A phase 2 study of MK-0457 in patients with BCR-ABL T315I mutant chronic myelogenous leukemia and philadelphia chromosome-positive acute lymphoblastic leukemia

J. F. Seymour, D. W. Kim, E. Rubin, A. Haregewoin, J. Clark, P. Watson, T. Hughes, I. Dufva, J. L. Jimenez, F. X. Mahon, P. Rousselot, J. Cortes, G. Martinelli, C. Papayannidis, A. Nagler, F. J. Giles

Research output: Contribution to journalArticlepeer-review

51 Citations (Scopus)


Aurora kinase overexpression has been observed in patients with hematologic malignancies. MK-0457, a pan-aurora kinase inhibitor that also inhibits the ABL T315I mutant, was evaluated to treat patients with chronic myelogenous leukemia (CML) or Philadelphia chromosome (Ph+) acute lymphoblastic leukemia (ALL) with the T315I mutation. Adults with Ph+ chronic phase (CP)-, accelerated phase (AP)-or blast phase (BP)-CML, or ALL and documented BCR-ABL T315I mutation were treated with a 5-day continuous infusion of MK-0457 administered every 14 days at 40 mg/m2/h, 32 mg/m2/h or 24 mg/m2/h. Fifty-two patients (CP, n = 15; AP, n = 14; BP, n = 11; Ph+ ALL, n = 12) were treated. Overall, 8% of patients achieved major cytogenetic response; 6% achieved unconfirmed complete or partial response; 39% had no response. Two patients (CP CML) achieved complete hematologic response. No patients with advanced CML or Ph+ ALL achieved major hematologic response. The most common adverse event (AE) was neutropenia (50%). The most common grade 3/4 AEs were neutropenia (46%) and febrile neutropenia (35%). MK-0457 demonstrated minimal efficacy and only at higher, intolerable doses; lower doses were tolerated and no unexpected toxicities were observed. These data will assist in the development of future aurora kinase inhibitors and in the selection of appropriate target patient populations.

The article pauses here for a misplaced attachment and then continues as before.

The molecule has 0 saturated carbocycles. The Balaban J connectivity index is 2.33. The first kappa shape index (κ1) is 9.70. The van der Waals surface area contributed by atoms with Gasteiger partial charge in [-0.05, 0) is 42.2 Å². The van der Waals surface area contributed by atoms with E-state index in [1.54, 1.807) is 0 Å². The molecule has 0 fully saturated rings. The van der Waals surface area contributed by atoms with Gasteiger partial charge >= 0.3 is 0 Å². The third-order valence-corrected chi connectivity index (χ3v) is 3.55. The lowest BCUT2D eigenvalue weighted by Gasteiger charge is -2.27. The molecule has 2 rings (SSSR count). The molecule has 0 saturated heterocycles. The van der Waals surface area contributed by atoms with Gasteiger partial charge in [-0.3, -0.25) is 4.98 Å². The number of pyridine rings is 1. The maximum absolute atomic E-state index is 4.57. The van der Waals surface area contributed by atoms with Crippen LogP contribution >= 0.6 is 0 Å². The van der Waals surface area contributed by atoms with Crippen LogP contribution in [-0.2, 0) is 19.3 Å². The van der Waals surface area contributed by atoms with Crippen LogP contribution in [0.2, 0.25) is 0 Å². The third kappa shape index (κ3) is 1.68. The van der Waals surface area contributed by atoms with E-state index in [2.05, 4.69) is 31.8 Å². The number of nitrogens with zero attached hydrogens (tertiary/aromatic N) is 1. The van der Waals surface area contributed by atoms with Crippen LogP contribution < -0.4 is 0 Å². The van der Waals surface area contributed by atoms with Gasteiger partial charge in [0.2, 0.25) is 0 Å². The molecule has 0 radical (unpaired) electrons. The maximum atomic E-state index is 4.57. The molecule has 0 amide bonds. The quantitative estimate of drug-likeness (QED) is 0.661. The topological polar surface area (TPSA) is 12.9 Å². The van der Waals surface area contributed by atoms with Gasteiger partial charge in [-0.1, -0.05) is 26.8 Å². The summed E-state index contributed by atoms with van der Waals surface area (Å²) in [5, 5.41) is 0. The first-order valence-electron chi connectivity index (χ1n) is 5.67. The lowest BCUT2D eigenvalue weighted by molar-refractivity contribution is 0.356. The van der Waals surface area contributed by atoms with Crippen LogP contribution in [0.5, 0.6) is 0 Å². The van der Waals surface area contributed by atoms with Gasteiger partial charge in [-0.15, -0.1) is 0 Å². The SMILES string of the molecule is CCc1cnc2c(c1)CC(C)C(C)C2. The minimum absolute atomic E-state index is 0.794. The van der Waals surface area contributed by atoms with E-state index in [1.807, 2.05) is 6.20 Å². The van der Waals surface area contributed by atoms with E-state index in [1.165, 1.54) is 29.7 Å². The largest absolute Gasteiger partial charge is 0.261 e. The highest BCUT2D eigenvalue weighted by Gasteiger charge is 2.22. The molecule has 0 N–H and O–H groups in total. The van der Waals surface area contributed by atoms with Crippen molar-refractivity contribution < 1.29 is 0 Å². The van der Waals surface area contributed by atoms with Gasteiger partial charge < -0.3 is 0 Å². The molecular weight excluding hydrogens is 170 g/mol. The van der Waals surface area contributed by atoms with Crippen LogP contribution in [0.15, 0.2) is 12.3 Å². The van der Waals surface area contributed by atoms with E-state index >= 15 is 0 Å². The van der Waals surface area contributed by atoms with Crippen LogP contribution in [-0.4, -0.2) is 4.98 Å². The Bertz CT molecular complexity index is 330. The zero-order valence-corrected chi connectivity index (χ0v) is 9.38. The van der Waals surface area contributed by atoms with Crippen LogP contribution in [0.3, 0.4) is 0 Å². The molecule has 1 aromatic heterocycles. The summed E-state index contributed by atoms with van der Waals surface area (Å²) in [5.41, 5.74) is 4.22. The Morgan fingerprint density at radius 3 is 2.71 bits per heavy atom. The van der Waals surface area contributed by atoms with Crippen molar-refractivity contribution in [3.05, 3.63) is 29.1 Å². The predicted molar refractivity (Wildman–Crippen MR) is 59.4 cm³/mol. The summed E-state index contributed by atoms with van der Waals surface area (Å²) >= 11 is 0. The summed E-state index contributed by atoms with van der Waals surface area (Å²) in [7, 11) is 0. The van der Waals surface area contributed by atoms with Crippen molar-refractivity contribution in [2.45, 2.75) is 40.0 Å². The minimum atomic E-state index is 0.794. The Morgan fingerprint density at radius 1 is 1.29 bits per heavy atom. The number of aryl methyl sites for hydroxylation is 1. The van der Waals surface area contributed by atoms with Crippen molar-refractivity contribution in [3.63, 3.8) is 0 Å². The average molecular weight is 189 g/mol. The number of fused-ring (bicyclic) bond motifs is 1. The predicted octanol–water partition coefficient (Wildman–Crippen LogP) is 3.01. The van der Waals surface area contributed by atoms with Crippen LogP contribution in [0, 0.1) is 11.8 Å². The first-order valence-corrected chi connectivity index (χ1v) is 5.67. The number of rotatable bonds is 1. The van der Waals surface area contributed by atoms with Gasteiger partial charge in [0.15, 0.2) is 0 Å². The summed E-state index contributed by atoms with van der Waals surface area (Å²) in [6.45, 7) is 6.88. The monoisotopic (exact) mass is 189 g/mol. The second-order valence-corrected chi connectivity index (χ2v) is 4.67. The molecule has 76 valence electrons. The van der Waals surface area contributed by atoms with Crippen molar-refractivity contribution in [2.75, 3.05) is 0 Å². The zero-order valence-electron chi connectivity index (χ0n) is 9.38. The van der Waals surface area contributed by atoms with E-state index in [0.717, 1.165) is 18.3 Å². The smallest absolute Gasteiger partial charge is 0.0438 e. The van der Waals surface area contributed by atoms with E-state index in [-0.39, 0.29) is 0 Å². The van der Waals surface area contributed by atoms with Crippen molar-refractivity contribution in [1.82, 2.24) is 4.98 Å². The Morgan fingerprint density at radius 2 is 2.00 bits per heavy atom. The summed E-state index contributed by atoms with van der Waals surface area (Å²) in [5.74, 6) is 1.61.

Original languageEnglish
Article numbere238
JournalBlood Cancer Journal
Issue number8
Publication statusPublished or Issued - Aug 2014

ASJC Scopus subject areas

  • Hematology
  • Oncology

Cite this